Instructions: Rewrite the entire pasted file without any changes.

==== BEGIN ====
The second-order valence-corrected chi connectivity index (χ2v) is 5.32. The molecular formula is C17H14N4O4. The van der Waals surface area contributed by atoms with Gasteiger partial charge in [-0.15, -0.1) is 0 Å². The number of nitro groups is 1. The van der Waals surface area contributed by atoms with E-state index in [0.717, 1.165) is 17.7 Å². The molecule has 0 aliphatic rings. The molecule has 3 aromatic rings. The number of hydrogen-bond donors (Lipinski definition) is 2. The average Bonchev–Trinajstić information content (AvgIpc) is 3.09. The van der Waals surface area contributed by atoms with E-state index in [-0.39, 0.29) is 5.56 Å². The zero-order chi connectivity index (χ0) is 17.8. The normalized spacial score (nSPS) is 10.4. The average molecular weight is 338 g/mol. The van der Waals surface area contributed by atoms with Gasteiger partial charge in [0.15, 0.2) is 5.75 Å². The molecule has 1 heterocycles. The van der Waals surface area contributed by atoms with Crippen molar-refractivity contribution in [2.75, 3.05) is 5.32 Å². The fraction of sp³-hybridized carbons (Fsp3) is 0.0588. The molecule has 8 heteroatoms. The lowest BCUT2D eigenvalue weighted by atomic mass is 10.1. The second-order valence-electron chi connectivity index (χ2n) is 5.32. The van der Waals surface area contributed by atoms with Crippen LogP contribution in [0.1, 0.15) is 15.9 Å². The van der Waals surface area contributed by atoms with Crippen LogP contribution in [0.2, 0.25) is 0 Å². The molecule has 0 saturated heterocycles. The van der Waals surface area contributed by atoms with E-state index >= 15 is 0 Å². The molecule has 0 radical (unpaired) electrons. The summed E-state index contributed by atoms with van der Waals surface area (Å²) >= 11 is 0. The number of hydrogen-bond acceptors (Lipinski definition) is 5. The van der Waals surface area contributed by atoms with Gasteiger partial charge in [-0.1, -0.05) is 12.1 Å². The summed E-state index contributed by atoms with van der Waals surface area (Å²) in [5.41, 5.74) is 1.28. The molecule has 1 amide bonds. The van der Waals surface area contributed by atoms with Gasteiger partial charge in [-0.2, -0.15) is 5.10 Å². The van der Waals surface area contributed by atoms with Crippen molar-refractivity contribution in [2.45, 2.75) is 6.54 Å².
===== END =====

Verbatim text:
The second-order valence-corrected chi connectivity index (χ2v) is 5.32. The molecular formula is C17H14N4O4. The van der Waals surface area contributed by atoms with Gasteiger partial charge in [-0.15, -0.1) is 0 Å². The number of nitro groups is 1. The van der Waals surface area contributed by atoms with E-state index in [0.717, 1.165) is 17.7 Å². The molecule has 0 aliphatic rings. The molecule has 3 aromatic rings. The number of hydrogen-bond donors (Lipinski definition) is 2. The average Bonchev–Trinajstić information content (AvgIpc) is 3.09. The van der Waals surface area contributed by atoms with E-state index in [-0.39, 0.29) is 5.56 Å². The zero-order chi connectivity index (χ0) is 17.8. The normalized spacial score (nSPS) is 10.4. The average molecular weight is 338 g/mol. The van der Waals surface area contributed by atoms with Gasteiger partial charge in [0.15, 0.2) is 5.75 Å². The molecule has 1 heterocycles. The van der Waals surface area contributed by atoms with Crippen molar-refractivity contribution in [2.75, 3.05) is 5.32 Å². The fraction of sp³-hybridized carbons (Fsp3) is 0.0588. The molecule has 8 heteroatoms. The lowest BCUT2D eigenvalue weighted by atomic mass is 10.1. The second-order valence-electron chi connectivity index (χ2n) is 5.32. The van der Waals surface area contributed by atoms with Crippen LogP contribution in [0.1, 0.15) is 15.9 Å². The van der Waals surface area contributed by atoms with Crippen LogP contribution in [0.2, 0.25) is 0 Å². The molecule has 0 saturated heterocycles. The van der Waals surface area contributed by atoms with E-state index >= 15 is 0 Å². The molecule has 0 radical (unpaired) electrons. The summed E-state index contributed by atoms with van der Waals surface area (Å²) >= 11 is 0. The number of hydrogen-bond acceptors (Lipinski definition) is 5. The van der Waals surface area contributed by atoms with Gasteiger partial charge in [-0.1, -0.05) is 12.1 Å². The summed E-state index contributed by atoms with van der Waals surface area (Å²) in [5.41, 5.74) is 1.28. The molecule has 1 amide bonds. The van der Waals surface area contributed by atoms with Gasteiger partial charge in [-0.2, -0.15) is 5.10 Å². The van der Waals surface area contributed by atoms with Crippen molar-refractivity contribution in [2.45, 2.75) is 6.54 Å².